THE B-FORM TO Z-FORM TRANSITION OF POLY(DG-M(5)DC) IS SENSITIVE TO NEUTRAL SOLUTES THROUGH AN OSMOTIC-STRESS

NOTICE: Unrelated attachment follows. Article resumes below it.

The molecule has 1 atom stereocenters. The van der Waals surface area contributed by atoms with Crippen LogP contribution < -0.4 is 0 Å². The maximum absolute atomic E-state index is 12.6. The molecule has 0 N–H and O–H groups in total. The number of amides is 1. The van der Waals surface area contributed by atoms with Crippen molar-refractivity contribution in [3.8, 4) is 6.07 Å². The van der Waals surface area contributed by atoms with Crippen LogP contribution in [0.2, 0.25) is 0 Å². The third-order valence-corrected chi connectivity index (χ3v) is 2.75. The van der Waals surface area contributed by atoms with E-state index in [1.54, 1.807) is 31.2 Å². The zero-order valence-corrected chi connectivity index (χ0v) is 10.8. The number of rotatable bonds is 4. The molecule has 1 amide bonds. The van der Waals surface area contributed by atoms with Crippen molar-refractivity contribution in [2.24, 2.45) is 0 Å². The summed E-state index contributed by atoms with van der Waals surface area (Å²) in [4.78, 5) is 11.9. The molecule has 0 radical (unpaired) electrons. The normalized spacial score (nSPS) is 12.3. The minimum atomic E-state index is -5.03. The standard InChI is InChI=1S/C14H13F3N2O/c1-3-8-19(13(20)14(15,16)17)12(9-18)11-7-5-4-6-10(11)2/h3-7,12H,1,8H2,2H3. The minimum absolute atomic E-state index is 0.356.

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Several neutral solutes, ranging in size from methanol to a tetrasaccharide, stachyose, are shown to stabilize the left-handed Z form of the methylated polynucleotide poly(dG-m(5)dC). The action of these solutes is consistent with an osmotic stress, that is, with their effect on water chemical potentials coupled to a difference in the number of-associated water molecules between the B and Z conformations. The apparent difference in hydration between the two forms is, however, dependent on the particular solute used to probe the reaction. The effect of solutes is not consistent either with a direct binding of solute or with an indirect effect on electrostatics or ion binding through changes in the solution dielectric constant. The interplay of NaCl and neutral solute in modulating the B-Z transition suggests that salt also could be stabilizing the Z form through an osmotic stress.